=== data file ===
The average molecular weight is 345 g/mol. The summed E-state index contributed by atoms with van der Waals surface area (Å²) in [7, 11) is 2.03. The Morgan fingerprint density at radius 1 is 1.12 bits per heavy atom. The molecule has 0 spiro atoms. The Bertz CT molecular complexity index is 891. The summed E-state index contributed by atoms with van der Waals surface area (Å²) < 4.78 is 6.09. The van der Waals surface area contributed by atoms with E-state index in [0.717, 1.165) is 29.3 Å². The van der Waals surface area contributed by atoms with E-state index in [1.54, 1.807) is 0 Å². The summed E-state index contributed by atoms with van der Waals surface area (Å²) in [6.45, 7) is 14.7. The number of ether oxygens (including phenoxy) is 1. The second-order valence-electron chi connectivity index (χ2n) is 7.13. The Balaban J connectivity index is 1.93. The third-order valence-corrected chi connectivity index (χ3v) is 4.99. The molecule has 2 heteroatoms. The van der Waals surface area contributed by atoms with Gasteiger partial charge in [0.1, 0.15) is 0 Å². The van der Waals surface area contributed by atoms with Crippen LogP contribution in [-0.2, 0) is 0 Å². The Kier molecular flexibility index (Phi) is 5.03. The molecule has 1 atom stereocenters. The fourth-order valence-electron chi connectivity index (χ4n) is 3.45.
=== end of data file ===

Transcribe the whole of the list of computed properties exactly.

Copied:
The average molecular weight is 345 g/mol. The summed E-state index contributed by atoms with van der Waals surface area (Å²) in [7, 11) is 2.03. The Morgan fingerprint density at radius 1 is 1.12 bits per heavy atom. The molecule has 0 spiro atoms. The Bertz CT molecular complexity index is 891. The summed E-state index contributed by atoms with van der Waals surface area (Å²) < 4.78 is 6.09. The van der Waals surface area contributed by atoms with E-state index in [0.717, 1.165) is 29.3 Å². The van der Waals surface area contributed by atoms with E-state index in [1.54, 1.807) is 0 Å². The summed E-state index contributed by atoms with van der Waals surface area (Å²) in [6.45, 7) is 14.7. The number of ether oxygens (including phenoxy) is 1. The second-order valence-electron chi connectivity index (χ2n) is 7.13. The Balaban J connectivity index is 1.93. The third-order valence-corrected chi connectivity index (χ3v) is 4.99. The molecule has 2 heteroatoms. The van der Waals surface area contributed by atoms with Gasteiger partial charge in [0.1, 0.15) is 0 Å². The van der Waals surface area contributed by atoms with Crippen LogP contribution in [-0.2, 0) is 0 Å². The Kier molecular flexibility index (Phi) is 5.03. The molecule has 1 atom stereocenters. The fourth-order valence-electron chi connectivity index (χ4n) is 3.45.